1887
Volume 7, Issue 2
  • ISSN 1874-8767
  • E-ISSN: 1874-8775
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Abstract

In a previous, effect-of-instruction study (Deconinck et al. 2010), we reported on the benefits for word learning of an intervention which prompts learners to evaluate the extent to which a novel word’s meaning is congruent with its form. However, that study did not explore the nature of the thought patterns provoked by this evaluation activity. The present article reports a think-aloud experiment designed to gain insight into these thought patterns. Thirty learners of English as a foreign language were asked to verbalize their thoughts as they performed the task of rating the degree to which they felt the meaning of novel English words was congruent with their form. The participants were found to resort to a variety of associations in order to carry out this task, associations that make use – but also go beyond – traditional notions of prior lexical knowledge, including sound symbolism. Keywords: Second Language Acquisition; vocabulary learning; Cognitive Linguistics; language transfer; sound symbolism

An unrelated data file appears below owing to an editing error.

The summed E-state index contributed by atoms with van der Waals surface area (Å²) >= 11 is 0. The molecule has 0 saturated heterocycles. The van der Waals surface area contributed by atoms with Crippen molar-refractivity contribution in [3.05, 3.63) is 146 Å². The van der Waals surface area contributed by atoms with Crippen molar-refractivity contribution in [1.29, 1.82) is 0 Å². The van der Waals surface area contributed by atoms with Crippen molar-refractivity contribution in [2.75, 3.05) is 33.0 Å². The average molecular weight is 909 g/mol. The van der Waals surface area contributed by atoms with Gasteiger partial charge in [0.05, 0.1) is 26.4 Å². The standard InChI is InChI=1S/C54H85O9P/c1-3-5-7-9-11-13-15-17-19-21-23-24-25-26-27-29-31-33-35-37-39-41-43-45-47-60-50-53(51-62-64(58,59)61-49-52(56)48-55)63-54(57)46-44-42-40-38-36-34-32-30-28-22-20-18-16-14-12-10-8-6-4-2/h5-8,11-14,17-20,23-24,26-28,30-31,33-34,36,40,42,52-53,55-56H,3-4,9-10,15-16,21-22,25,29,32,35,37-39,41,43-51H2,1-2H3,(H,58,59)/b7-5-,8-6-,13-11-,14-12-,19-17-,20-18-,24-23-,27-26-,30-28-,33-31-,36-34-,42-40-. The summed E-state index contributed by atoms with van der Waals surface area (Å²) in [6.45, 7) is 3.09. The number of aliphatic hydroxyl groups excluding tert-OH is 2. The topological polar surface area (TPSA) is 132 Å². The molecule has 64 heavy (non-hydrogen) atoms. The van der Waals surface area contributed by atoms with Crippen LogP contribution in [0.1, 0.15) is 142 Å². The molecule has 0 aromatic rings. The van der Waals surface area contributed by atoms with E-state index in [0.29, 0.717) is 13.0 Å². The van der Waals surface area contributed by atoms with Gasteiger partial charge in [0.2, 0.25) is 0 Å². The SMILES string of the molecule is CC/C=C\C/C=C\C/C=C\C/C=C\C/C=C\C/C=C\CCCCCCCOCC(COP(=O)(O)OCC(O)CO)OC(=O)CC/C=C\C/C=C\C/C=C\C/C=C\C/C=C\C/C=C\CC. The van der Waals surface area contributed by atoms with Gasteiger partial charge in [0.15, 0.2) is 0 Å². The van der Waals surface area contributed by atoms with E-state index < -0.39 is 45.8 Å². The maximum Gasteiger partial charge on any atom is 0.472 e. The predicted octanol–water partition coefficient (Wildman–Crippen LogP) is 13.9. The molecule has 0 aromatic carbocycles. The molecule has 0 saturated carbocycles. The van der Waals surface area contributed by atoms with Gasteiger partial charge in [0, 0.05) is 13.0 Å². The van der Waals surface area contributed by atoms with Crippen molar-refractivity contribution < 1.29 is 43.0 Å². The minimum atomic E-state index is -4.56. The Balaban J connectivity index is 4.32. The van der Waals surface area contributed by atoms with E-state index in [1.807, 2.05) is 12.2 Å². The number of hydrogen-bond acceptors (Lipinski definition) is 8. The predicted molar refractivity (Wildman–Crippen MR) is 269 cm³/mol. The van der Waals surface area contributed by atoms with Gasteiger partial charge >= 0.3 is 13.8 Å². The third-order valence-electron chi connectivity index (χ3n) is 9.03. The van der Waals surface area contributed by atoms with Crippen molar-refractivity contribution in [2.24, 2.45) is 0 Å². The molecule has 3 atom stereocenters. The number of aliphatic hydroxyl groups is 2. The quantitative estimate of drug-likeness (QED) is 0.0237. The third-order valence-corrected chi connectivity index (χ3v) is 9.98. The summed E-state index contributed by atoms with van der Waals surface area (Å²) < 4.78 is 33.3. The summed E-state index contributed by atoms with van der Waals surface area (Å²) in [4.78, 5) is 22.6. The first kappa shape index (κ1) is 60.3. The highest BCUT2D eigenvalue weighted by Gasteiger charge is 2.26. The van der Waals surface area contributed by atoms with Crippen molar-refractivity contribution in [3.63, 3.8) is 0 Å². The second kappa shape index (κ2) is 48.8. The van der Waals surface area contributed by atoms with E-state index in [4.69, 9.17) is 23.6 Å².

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/content/journals/10.1075/etc.7.2.04dec
2014-01-01
2019-10-17
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References

http://instance.metastore.ingenta.com/content/journals/10.1075/etc.7.2.04dec
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  • Article Type: Research Article
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